They also provide all the necessary safety equipment, enough fuel for the week, and an orientation with their staff on how to use the boat. If you don’t have any boating experience, I’d highly encourage you to review the engine manual and other materials provided in advance so you can start to familiarize yourself with the boat’s equipment.
You won’t need to refuel or pump out your toilet tank, but you do need to take on fresh water several times during your trip so you can wash dishes, shower, and flush the toilet. You are also encouraged to connect to a power source on shore whenever possible to help keep the boat’s batteries charged and in optimal condition. (All the docks we stayed at had both shore power and fresh water available, and only a couple places actually charged a fee to dock overnight.) Folks along the canal are incredibly kind and helpful when you pull into town, but otherwise, you’ll barely encounter anyone while cruising the canal, other than the bridge and lock operators. (Some days we only saw maybe 3 or 4 other boats despite cruising for hours along the canal.)
Mid-Lakes Navigation will send you some resource materials in advance, including estimated travel times between towns, so you can plan your trip beforehand and maximize your time on the canal. Boat pickup and dropoff are at the same place at Mid-Lakes Marina in Macedon, NY so, unfortunately, you’ll have to do some back-tracking, but I planned a schedule that allowed us to visit completely different towns on our return trip to the marina.
Over the course of eight days, we cruised 169.48 miles, crossed under 16 lift bridges (twice), passed through 5 locks (twice, again!), and visited 9 towns on the western portion of the Erie Canal (coming within 18 miles of the end of the canal). The scenery is all a bit different along the canal–you pass through cities and towns, under major interstate highways, through cornfields, within two walls cut out of rock, and under train trestles, but it’s a beautiful and peaceful way to see a bit of upstate New York and travel along an important piece of U.S. history.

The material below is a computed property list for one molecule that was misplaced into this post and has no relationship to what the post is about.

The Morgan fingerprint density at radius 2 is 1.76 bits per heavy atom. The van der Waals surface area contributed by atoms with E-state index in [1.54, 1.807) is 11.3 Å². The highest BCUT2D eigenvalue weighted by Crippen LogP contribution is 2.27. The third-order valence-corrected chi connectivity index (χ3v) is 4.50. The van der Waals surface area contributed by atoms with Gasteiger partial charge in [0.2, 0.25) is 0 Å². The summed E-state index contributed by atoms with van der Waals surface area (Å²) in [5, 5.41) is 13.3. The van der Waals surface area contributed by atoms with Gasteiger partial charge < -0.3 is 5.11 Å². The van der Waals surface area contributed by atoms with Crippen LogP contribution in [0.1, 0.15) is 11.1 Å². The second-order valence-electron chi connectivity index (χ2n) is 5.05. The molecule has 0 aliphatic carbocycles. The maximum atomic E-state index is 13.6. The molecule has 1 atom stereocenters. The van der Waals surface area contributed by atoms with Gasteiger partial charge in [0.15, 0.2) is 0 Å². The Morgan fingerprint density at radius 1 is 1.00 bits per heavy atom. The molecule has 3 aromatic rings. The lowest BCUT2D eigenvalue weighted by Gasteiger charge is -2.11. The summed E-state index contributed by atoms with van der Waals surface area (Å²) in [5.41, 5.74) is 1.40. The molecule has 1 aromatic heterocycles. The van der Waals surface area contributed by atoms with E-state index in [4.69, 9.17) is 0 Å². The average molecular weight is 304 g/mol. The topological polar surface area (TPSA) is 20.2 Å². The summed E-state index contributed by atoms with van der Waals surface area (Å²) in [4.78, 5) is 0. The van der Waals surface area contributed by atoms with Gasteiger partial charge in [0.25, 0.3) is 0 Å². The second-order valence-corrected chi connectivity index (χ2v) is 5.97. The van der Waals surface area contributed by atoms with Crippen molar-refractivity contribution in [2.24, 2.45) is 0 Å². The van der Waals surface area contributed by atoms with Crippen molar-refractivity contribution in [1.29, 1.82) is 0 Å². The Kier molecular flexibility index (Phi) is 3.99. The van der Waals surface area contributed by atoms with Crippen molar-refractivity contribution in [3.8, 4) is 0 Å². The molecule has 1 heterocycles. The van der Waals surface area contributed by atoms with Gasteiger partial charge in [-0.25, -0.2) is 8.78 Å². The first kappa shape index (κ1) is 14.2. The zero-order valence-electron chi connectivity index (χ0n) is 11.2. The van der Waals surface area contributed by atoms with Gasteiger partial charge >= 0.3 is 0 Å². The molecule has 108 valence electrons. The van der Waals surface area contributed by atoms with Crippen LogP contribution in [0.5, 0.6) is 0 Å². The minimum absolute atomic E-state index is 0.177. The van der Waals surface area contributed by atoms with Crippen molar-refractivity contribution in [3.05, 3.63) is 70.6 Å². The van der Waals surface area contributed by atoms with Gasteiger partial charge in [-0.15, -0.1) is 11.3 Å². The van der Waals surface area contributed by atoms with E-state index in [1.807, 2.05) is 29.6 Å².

In the coming weeks, I’ll be sharing our 8-day adventure on the Erie Canal, and I’ll post the full itinerary at the end of the series in case you want to add this unique and incredibly relaxing vacation idea to your to-do list. (And you really should!)
Want to learn more about the boats and see some pictures of the interior? Read more about our boat orientation and our first day on the canal! Or if you have specific questions, please reach out to let me know!
For more in the Erie Canal Houseboating series:
- A Week Houseboating the Erie Canal
- Day 1
- Day 2
- Day 3
- Day 4
- Day 5
- Day 6
- Day 7
- Day 8
- Top 10 Tips for Houseboating the Erie Canal
- Full 8-Day Itinerary for Houseboating the Erie Canal